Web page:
quote:Welcome to this week's Novel Support Group. Anyone can join. If you're new, tell us a bit about who you are and what project you are working on. Feel free to update the NSG Work in Progress thread with your current projects. Although we can report on any number of things, here is a list of suggestions (suggestions welcomed).
What were your goals last week and did you accomplish them? Describe what you worked on. Set goals for next week. Did you learn something during this week?
Here is a list of things that you can do each week as we work on our novels (suggestions welcomed).
Writing on a novel Characterization World Building Relevant research
As for me:
Last Week's Goals:
DUAL MAGICS SERIES (THE SHAMAN'S CURSE, THE VOICE OF PROPHECY, BEYOND THE PROPHECY,and WAR OF MAGIC): Nothing this week unless the revisions to the audio book come back. Revisions received and approved. Woohoo!
Continue process of taking my books from exclusive to Amazon to a wider distribution. Refresh existing catalog, including links to BECOME: BROTHERS as I go. Get BLOOD IS THICKER up on Draft2Digital. Most of the others are still tied up in Kindle Unlimited, either directly or through boxed sets, but I can go ahead and do the formatting to have them ready. Yes.
BECOME: BROTHERS: Promote on social media. Some.
BECOME: TO CATCH THE LIGHTNING: Hopefully get back to this. Sort of. I thought of a new chapter I need to insert. That counts, right?
MAGE STORM: Probably nothing this week. Good call.
DUAL MAGICS SERIES (THE SHAMAN'S CURSE, THE VOICE OF PROPHECY, BEYOND THE PROPHECY,and WAR OF MAGIC): Nothing this week unless the revisions to the audio book come back.
Wide Distribution Project: Get the CHIMERIA boxed set up on Draft2Digital. Prepare WAR OF MAGIC and the DUAL MAGICS boxed set to go up on Pronoun next.
BECOME: BROTHERS: Promote on social media.
BECOME: TO CATCH THE LIGHTNING: Hopefully get back to this.
MAGE STORM: Probably nothing this week.
OTHER: Update my blog twice a week.
Posted by Grumpy old guy (Member # 9922) on :
The Ascent of a Man: Flash Fiction 1,000Ė1,200 words
I missed making a contribution to NSG last week which simply added to my frustrations. These basically boil down to two things: First, making my computer do what I want it to, which, since I gave up the tech game 10 years ago, means relying on web searches for programmes and browser extensions (Ugh!), and second, dealing with an irrational outbreak of fear.
I mention the fear because itís cause is directly related to writing. The task I set myself two weeks ago was this:
This is where life gets really interesting. The story is plotted out so that the first third is the set-up (done!), the next half is the gag, and the last sixth is the pay-off. I am now at the pointy end of the story Ė the contest between Jonas and Satan for Jonasí future.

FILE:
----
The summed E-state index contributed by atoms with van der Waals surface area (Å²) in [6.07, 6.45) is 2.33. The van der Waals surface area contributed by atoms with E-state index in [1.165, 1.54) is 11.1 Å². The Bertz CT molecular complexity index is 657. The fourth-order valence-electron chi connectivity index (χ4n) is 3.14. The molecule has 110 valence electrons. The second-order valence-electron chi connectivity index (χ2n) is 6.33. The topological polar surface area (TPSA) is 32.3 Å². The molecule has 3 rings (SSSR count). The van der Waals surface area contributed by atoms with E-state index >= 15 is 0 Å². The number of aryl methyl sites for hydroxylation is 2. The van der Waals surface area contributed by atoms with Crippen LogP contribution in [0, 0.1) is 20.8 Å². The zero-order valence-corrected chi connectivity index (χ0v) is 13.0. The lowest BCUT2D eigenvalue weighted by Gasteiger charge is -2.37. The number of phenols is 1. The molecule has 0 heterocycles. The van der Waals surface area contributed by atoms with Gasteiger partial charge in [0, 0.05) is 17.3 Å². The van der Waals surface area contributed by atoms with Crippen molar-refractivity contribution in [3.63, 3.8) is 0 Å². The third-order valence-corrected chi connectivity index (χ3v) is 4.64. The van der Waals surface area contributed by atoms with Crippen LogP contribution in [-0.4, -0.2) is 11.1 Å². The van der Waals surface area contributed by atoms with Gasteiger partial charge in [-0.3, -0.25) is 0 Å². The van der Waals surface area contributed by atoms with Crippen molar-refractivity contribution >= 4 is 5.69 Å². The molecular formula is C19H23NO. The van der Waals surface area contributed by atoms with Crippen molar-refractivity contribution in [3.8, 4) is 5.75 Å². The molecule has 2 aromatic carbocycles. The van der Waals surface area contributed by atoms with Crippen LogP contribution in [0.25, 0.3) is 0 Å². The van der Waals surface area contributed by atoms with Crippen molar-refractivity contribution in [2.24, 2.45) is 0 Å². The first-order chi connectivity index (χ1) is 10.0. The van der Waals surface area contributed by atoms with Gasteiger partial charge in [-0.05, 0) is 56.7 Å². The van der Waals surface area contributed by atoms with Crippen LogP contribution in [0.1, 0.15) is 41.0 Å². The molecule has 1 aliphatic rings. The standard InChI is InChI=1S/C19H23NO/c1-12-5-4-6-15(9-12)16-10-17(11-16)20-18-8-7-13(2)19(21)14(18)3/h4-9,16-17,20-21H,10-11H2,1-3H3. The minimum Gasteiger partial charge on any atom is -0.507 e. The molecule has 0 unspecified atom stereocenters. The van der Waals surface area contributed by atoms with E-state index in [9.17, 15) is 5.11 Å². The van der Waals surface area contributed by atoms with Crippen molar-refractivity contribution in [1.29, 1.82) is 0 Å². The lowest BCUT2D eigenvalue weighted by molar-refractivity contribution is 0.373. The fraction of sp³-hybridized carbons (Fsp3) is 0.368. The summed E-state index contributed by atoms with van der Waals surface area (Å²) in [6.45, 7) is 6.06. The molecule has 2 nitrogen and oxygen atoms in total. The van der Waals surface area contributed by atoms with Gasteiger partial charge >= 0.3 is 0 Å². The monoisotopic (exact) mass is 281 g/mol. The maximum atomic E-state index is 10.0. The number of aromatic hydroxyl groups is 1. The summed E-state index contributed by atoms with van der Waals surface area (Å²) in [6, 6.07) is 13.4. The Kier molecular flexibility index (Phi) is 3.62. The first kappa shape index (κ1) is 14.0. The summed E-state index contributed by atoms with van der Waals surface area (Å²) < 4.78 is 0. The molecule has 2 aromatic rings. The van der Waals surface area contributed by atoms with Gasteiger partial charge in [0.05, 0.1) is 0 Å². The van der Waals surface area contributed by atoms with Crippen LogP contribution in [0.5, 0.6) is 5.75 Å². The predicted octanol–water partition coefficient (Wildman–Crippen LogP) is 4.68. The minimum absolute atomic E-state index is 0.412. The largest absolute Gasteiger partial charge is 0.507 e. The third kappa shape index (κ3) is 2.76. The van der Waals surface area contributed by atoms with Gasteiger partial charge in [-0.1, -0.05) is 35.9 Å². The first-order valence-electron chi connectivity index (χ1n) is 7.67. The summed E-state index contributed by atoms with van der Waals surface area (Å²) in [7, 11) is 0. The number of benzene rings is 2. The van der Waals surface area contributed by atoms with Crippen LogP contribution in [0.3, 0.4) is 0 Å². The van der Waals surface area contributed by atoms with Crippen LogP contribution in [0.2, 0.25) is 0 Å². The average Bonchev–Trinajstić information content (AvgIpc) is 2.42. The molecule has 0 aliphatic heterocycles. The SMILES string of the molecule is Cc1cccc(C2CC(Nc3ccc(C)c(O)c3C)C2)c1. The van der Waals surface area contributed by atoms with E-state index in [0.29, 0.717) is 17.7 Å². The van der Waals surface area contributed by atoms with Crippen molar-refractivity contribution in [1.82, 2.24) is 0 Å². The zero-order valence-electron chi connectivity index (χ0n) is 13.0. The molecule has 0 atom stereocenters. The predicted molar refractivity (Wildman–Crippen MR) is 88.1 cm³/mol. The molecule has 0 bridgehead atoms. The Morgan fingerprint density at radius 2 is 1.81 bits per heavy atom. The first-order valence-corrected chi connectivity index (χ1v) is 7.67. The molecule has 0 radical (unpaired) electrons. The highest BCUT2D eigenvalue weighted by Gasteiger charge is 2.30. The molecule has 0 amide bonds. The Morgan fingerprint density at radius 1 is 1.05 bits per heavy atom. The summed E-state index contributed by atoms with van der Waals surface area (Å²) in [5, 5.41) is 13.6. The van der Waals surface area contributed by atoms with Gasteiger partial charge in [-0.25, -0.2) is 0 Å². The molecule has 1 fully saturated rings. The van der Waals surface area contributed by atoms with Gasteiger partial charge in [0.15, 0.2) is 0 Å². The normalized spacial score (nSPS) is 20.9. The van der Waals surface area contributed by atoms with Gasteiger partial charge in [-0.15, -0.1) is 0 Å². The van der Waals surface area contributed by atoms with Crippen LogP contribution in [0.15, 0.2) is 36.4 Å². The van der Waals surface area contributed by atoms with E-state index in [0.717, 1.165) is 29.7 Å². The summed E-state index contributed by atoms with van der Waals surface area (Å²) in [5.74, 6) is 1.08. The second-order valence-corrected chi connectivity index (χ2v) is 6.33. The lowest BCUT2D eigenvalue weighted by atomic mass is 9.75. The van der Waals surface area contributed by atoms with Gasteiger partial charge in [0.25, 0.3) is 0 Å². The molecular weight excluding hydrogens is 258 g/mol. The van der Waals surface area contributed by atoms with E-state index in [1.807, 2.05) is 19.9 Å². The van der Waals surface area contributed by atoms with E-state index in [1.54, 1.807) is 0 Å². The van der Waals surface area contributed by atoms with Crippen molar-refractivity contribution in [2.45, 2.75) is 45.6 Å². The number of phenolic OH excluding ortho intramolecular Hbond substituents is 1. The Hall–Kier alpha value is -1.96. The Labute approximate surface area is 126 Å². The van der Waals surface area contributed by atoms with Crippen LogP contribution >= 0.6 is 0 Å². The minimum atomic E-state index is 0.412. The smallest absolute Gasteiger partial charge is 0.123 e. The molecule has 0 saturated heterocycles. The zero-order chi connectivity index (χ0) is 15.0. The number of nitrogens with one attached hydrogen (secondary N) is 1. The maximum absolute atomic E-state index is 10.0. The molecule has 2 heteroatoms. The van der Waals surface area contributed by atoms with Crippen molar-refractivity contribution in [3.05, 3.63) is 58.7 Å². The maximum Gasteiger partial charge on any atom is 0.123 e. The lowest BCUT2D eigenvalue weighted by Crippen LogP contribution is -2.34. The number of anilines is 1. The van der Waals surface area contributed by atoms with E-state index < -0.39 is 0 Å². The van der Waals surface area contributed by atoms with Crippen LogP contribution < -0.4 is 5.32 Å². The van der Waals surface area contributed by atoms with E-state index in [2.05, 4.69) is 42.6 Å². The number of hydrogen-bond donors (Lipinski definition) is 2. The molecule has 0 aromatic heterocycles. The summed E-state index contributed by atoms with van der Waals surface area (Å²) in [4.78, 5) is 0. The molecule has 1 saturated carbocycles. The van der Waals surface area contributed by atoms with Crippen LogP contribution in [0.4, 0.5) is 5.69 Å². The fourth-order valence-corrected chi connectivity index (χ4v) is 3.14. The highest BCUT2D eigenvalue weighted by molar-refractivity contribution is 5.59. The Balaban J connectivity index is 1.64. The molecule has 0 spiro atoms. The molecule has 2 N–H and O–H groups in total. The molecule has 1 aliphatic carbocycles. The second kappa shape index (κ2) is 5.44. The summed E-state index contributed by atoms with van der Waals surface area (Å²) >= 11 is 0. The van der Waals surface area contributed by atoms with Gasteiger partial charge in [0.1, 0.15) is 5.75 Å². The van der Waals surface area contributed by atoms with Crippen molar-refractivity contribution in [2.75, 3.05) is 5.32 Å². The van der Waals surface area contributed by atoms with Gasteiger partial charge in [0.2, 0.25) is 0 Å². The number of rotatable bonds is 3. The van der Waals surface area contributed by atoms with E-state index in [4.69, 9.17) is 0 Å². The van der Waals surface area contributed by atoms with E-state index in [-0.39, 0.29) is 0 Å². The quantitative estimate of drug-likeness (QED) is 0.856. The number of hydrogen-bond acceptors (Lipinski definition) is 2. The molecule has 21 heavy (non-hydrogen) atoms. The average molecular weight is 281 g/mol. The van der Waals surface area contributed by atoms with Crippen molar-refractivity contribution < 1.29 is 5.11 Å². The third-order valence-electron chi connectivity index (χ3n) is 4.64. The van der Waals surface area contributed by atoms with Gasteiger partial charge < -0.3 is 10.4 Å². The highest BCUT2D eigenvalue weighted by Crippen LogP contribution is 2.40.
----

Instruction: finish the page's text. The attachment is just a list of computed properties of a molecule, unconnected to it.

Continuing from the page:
And hereís the trick: I have at least five different paths this contest can take without even trying to think about it; all with different destinations. This is going to take a lot of planning for me to get where I want, in the way I want, with the resolution I want.
I could be at this one task for weeks. Which is probably why I've started procrastinating over the last few days.
To put myself in the right writing mood I turned the lights down low (to stop the bulbs from getting hot), put on my writing mood-music, and stood in front of my blank whiteboard; marker in my right hand and wine glass in my left. Two hours later, problem solved.
When I first thought about this Ďconversationí I imagined a dynamic contest where the moral positions of both could be influenced by the arguments put forward by the other. This is what made plotting a path to my desired destination so seemingly impossible.
This is when inspiration struck. In the case of this dilemma I split my whiteboard down the middle and on one side wrote the word Satan followed by the words Tone, then Arrogant Mockery. I then realised that Satanís sin was that of Pride; overwhelming, unbridled pride. A pride so profound that He would change the world (and Heaven and Hell) rather than admit to His own fault. Satan will never change. This meant Jonas would have to. On the other side of the whiteboard, I wrote this:
Problem solved! I now had a framework within which to craft my storyís central theme. Hooray! Then the fear set in.
Itís been four years since I seriously wrote anything; what if Iíve lost that ability permanently? This story will be the proof in the pudding, what if I fail? I still have all the words; I can still craft the sentences, the tone, the mood, and the emotion. But what if I canít pull it all together? Sob!
I know, the fear is transitory. Iíll get through it. I just hope it doesnít take too long.
Posted by Disgruntled Peony (Member # 10416) on :
I wrestle with very similar feelings every time I write a story. Each story poses a combination of unique challenges and recurring problems I've come to notice in my early drafts but don't necessarily know how to avoid on the first go.
The important thing I try to remember is this: It doesn't have to be perfect, especially not on the first go. Once I have a first draft I can improve it, but if I don't write that first draft there's nothing to improve.